More on the definition of agroforestry

Alan Sibbald, Land Use Division MI002 at uk.AC.SCOT-AGRIC-RES-INST.MACAULAY-LAND-USE
Fri Aug 13 12:36:00 EST 1993

Euan Mason has raised some points with respect to the definition (Nair, 1991)
that I use when talking about agroforestry to UK audiences.

 1. I define a unit, in the context of the general Nair definition, as a
    managed unit (an ecological unit?); i.e. a field in the UK rather than a
    farm (a management or business unit). The trees and crops are intimately
    mixed within the field, the whole farm need not have trees on it.

 2. The Nair definition, which is intended to be global but which probably
    emphasises tropical and sub-tropical requirements, says that agroforestry
    "places emphasis on indigenous, multipurpose trees". In NZ you have chosen
    to use exotic grasses and exotic trees each with a single product in view.
    We will probably choose to do likewise in the UK but this contrasts with
    tropical systems where importing exotics may be unrealistic because of
    specialised management requirements, local resistance to new technology and
    etc. In the tropics, the trees may have to supply fuel, fodder, fruits,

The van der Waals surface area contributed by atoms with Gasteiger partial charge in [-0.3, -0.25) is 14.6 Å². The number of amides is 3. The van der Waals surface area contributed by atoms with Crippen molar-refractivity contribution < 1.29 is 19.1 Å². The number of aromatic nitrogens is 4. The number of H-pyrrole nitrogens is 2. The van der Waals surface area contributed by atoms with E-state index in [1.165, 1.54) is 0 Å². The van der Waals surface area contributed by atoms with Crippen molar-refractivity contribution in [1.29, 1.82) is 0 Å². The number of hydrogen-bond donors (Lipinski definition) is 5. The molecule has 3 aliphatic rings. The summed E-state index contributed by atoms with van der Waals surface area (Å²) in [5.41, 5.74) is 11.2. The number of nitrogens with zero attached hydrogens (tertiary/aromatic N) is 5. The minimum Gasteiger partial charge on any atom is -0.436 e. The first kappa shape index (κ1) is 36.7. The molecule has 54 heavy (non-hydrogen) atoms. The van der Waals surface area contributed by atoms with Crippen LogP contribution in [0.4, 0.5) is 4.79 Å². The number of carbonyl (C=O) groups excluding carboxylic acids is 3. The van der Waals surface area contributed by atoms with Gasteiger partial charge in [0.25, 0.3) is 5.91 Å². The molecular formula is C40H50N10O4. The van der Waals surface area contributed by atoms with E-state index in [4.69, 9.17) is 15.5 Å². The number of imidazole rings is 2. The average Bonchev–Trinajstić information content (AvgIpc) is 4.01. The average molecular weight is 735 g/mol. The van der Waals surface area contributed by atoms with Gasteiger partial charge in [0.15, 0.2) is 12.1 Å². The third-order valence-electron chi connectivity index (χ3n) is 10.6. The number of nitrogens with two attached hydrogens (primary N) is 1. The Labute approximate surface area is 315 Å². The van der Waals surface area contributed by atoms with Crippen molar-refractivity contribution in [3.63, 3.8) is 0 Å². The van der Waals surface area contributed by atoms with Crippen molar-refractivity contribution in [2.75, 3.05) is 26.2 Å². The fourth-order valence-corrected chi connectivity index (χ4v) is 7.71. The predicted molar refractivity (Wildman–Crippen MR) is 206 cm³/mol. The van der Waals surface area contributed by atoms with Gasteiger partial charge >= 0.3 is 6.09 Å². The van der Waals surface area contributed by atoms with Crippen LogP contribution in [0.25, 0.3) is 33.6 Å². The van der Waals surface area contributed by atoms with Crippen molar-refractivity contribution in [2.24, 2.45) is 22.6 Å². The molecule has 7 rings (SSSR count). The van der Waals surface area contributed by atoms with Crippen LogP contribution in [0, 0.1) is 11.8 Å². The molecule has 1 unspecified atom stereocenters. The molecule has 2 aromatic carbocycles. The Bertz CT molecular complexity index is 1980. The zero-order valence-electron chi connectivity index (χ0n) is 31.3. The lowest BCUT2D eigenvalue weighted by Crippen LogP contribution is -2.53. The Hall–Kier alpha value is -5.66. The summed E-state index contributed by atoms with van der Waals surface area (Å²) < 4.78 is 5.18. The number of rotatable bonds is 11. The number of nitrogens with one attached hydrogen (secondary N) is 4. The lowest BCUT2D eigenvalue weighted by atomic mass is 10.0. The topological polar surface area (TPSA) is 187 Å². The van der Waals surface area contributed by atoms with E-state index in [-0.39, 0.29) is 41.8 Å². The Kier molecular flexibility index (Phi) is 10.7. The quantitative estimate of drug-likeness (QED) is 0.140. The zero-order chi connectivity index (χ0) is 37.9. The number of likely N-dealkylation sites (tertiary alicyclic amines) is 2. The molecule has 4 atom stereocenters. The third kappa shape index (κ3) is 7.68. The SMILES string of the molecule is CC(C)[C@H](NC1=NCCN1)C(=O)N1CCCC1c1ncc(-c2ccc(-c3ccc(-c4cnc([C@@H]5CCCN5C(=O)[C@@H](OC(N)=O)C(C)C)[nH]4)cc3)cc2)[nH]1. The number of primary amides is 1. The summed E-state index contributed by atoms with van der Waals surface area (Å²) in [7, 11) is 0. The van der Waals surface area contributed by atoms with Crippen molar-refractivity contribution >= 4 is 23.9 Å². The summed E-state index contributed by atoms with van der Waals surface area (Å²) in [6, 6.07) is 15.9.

building materials and etc. and indigenous trees are more likely to fit the
    bill. We in "developed", temperate areas have chosen for our own purposes
    not to lay emphasis on indigenous, multipurpose trees, this does not, I
    would argue, rule our systems out of the Nair definition of agroforestry.

 3. Undoubtedly, farmers can and do diversify through the planting of woodlots.
    I would argue that this is "farm forestry" and that, since the agricultural
    crops and the trees are managed on separate (ecological) units, it does not
    fit the Nair definition of agroforestry. We are looking for a different
    niche for agroforestry in the UK where farmers have no tradition of growing
    trees on farms. Agroforestry may "ease" them into becoming farm/foresters,
    partly because they do not immediately lose income from the planted area,
    partly because there may be shelter benefits for animals and crops and
    partly because it offers additional diversity in production, landscape and
    ecological terms.

 4. I don't think that the Nair definition is narrow, indeed it was set up to
    cover the vast range of systems that exist worldwide (with, as I have said,
    a possible bias towards the tropics and sub-tropics) and in which trees
    (and shrubs) and agricultural crops are intimately mixed on the same piece
    of land. It is the intimate nature of the mixture that qualifies a systems
    as agroforestry, in my humble opinion. 

| Alan R Sibbald, Land Use Division,    | janet:A.R.Sibbald at|
| Macaulay Land Use Research Institute, |                                   |
| Craigiebuckler,   Aberdeen,           | phone: +44-(0)224-318611          |
| AB9  2QJ, United Kingdom              |   fax: +44-(0)224-311556          |
| All views expressed are my own and may not coincide with those of MLURI   |

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